What makes you think the truant children would change their ways after seeing a government department punishing their parents for something the parent hadn’t done?

  6. Sorry, Sam, but you’re not getting away with that!

    Like Toad, my mum was solo when I went through secondary school (a high-decile provincial state girls’ school) and as I loved learning, I was at the top of the form, and didn’t skip school much (some illness due to asthma kept me off the ‘honour-roll’ for perfect attendance).
    My sister also was near the top of her class, and both of us bucked any trends for children of divorced/solo mothers.

    We both have tertiary qualifications, and only one of us has divorced and experienced life as a sole-care mother, so you can hardly blame socio-demographic stereotypes for our outcomes.
    So far, six out of six of our offspring are showing signs of negotiating school ok, although one of those is only 3 years old, so maybe take a raincheck on that stat!

  7. Definitely a gross generalisation, samiam. And a beneficiary-bashing one as well, with no evidence supplied to back your claim.

    Give me some evidence that beneficiary headed families have greater truancy than those with one or both parents in work, and then we have a discussion. At the moment, I just think you are trolling.

    Personally, as a “bright” kid (Dux of my Secondary School), I was really bored with school so was frequently truant.

    I guess I need to blame that on my Mum, do I samiam? After all, she was a single parent by the time I was 11 who chose not to shack up with some new guy who would give her the bash.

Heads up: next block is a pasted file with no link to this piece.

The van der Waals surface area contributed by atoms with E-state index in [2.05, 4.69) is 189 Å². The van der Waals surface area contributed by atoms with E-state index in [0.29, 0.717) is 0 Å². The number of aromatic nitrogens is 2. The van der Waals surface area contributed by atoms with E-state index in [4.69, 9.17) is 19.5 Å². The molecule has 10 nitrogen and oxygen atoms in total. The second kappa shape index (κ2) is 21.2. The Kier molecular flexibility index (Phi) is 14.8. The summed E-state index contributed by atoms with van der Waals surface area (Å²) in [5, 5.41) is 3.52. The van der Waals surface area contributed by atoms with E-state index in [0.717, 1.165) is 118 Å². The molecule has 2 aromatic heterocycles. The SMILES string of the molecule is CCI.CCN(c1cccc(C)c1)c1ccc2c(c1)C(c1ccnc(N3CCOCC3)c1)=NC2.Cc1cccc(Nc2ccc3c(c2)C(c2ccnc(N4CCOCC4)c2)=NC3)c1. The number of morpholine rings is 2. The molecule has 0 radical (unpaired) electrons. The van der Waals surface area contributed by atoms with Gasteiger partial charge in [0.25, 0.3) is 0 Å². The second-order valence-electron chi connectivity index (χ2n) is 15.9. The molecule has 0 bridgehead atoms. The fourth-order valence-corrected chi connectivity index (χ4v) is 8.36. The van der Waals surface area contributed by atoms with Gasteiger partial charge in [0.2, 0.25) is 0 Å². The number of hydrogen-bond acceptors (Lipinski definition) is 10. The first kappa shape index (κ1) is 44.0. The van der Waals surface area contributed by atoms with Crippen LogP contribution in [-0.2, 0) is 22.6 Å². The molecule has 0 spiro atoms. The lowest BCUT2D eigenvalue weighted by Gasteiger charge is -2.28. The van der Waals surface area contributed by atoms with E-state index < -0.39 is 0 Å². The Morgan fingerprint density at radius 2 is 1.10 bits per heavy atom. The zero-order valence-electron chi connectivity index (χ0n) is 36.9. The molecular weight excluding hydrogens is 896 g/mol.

8. I’ve been away for a few weeks, I’m back!
    As a gross generalisation, I’d say the parents of nearly all truants are on some form of benefit/WFF etc. I’d tie some of the payments to the parents ensuring the kids make it to school. Truant kids = benefit deduction. I suspect you would see far less truancy very quickly.

  9. I think there’s a lot of truth behind making an education more relevant to the real world for kids today. There are so many things that are going on outside of the school that it would be beneficial for kids to have it put into perspective as well as putting some kind of focus on career and job skills.

  10. One moment I remember well from high school was when a frequent late attender was caught wagging – they asked him up to collect a prize and he wasn’t in assembly!

    Trevor.

  11. My school even managed to make music a stink subject. I wagged a whole term of it until the deputy head relieved one day and recognised my name on the role (the regular teacher had assumed i had left the school).

  12. “The high school-age students have told me school needs to be relevant to their world and teachers and students need to have quality relationships.”
    The question is of what quality the relationship is. It is often of poor quality because of lack time and in some cases lack of skill. It takes a highly skilled teacher to establish constructive relationship with the up to 150 students they have at secondary schools especially with 30 or more in a class. They are doing well to remember all their names. A lot of time goes on settling them and get them focussed.
    From my observation as a Special Needs Assistant in a High School and time at Tamariki alternative school in Christchurch it would work better to have only 10-12 students in a class at a time and the other two thirds in self-directed activities; e.g. chess, library, sports, collecting stuff for classes. With small classes they would get through 4 times the amount of work. This is what happens at Tamariki especially when the pupils are are involved in choosing when they attend and what they need to learn.
    Ex Tamariki students have done well at university.

  13. Parents have children at school and are therefore the people to judge whether an educational initiative is of value, or not.
    Just as parents, whose children are attended to by doctors, are able to determine whether this or that medical procedure should be implemented.

    We’re all experts in other people’s fields.

  14. Katie I take your point teachers should not be doing paperwork when they could be more efficient and do what they are trained to do, teach the subjects they know best.

    If they are going to become bureaucrats then I am afraid that NCEA will be a big failure.